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The Art of Getting Paid

When Can You Stop Working for a Client in Arrears?

If a client is in arrears but has an ongoing matter—litigation or otherwise—at some point, you will need to decide when to withdraw representation.

By Frederick Hertz  |  February 21, 2017
Art: Retainer Depleted

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Whenever a client is seriously in arrears, I make it a practice to check in with them at least once every two weeks. Of course there are exceptions, especially if they client has made a specific promise to pay by a set date and you are awaiting that date to arrive. As with every other aspect of getting paid, it is essential that you stay alert to what is happening with your client, and let them know on a regular basis that the payment is important to you and you haven’t forgotten about their unfulfilled obligations.

If a client is in arrears but has an ongoing matter—litigation or otherwise—at some point you will need to decide when to stop working for that client. They need to understand that not paying you has consequences, and you definitely want to limit the expansion of the size of the unpaid debt. The only thing worse than not getting paid $10,000 in fees is not getting paid $20,000!

Ceasing work on an ongoing matter is really a decision of second-to-last resort (the last one being suing your client), and so it is not something one does lightly. And, you have to be extremely careful so as to not to create a malpractice problem for yourself if you withdraw from the matter improperly. As any litigator will explain to you, the rules are very different if it is a litigation matter, because you can’t simply withdraw from representation with the client’s or the court’s approval. Here is the best process to use when you are the attorney of record in a pending court action:

  1. Don’t let yourself get within 90 days of trial under the false illusion that you are going to be able to withdraw. The client may genuinely be unable to find a replacement attorney, and if so, chances are the judge won’t let you off the hook unless you can show a real hardship—and unless the other side is willing to continue the trial while your client finds a substitute attorney. Failure to pay fees is not always sufficient justification if your client will be seriously prejudiced by your withdrawal.
  2. Give ample notice to your client of your intent to withdraw—I recommend a minimum of 60 days. That way you have amplte time to ask your client to sign a substitution form, either with the name of the new attorney or with the client acting in pro per.   In most such situations you should ask the client to come into the office for a face-to-face meeting, given the serious import of the situation, and you should document the justifications for asking to be released from your role as attorney of record.
  3. Be prepared to forgive all or part of the bill if your client is willing to hire new counsel without giving you any hassle. Your goal at this point is to avoid further damage to your bottom line (or your available billing time), and so writing off some or all of the bill is the prudent thing to do. If it’s a contingency fee matter then there isn’t going to be any issue of unpaid fees, but you might have a problem with unpaid costs.  In that case you will have to figure out what is your proportion of the overall work, and you will probably have to negotiate with the new counsel on the allocation of any subsequently recovered contingency fees.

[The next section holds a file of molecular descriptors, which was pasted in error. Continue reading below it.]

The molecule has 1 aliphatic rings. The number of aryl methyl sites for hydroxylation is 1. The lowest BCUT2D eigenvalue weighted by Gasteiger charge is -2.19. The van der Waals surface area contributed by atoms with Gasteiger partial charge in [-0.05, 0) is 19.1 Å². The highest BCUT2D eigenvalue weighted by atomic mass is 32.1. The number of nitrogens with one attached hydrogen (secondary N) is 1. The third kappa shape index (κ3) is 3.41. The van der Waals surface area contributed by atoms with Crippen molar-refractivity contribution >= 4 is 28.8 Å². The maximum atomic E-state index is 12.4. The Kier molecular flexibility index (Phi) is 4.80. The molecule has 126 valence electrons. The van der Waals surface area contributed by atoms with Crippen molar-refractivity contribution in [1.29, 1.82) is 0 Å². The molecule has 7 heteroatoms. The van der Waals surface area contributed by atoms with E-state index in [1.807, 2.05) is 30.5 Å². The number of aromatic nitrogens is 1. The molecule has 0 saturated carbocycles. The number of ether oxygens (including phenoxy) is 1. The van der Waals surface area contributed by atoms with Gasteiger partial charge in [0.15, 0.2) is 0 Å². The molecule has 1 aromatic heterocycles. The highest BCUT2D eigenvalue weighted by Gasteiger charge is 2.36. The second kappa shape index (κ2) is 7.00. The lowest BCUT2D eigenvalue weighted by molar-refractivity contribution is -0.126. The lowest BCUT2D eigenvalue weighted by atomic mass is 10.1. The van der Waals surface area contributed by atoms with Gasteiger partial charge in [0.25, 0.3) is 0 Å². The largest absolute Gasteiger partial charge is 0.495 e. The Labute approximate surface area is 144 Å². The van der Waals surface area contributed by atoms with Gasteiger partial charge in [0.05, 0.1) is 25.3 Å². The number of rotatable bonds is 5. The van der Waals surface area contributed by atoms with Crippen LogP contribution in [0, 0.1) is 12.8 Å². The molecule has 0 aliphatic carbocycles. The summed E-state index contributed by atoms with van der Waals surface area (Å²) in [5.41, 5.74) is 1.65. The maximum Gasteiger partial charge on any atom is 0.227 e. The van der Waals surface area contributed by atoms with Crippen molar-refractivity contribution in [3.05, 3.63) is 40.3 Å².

4. If you have to file a court motion, do it as soon as possible to avoid running into a trial deadline. And remember, you are not supposed to disclose any confidential information about the non-payment in a court pleading that will be read by the opposing counsel.  Instead, you should simply state that irreconcilable differences have arisen between you and your client, and ask to speak with the judge in private about the details of the problem.

If you are not involved in litigation, then you are free to withdraw so long as it is in compliance with the terms of your written fee agreement.  My agreement expressly states that I have the right to withdraw if invoices are not paid in full within 30 days, and you should always include language to that effect in your agreement. Even in the absence of such a provision you have the right to terminate your services if you haven’t been paid, however. But as with all matters involving unpaid fees, it is not an “all or nothing” matter. You should be mindful of whether there is a particular deadline coming up, such that cutting the cord at this particular moment will impose undue hardship on your client. And, if your client makes a genuine promise to pay—even a part of the bill—if you agree to stick around, you should seriously consider doing so, at least for a while. Again, it is a matter of balancing the need to maintain good relationships with clients and avoiding hostility from the client against the risk of having the size of the unpaid bill doubling in size.

There is one additional service I always offer my clients, even those that owe me money. Whenever asked, I will spend an hour or two with the new attorney, briefing her on what has happened and pointing out the key issues of the matter. I tell my clients that I will do this at no charge, as an accommodation for their graciously releasing me as their attorney. Some clients are too angry to accept my offer, but I still know it is the right thing to do—and for most clients, it is a considerate gesture that they will greatly appreciate.


Frederick Hertz, an attorney and mediator based in Oakland, has managed his practice for more than 25 years.

The art of getting paid

"The Art of Getting Paid" is a one-year series of blog posts that provides a comprehensive training to lawyers on how to get paid.

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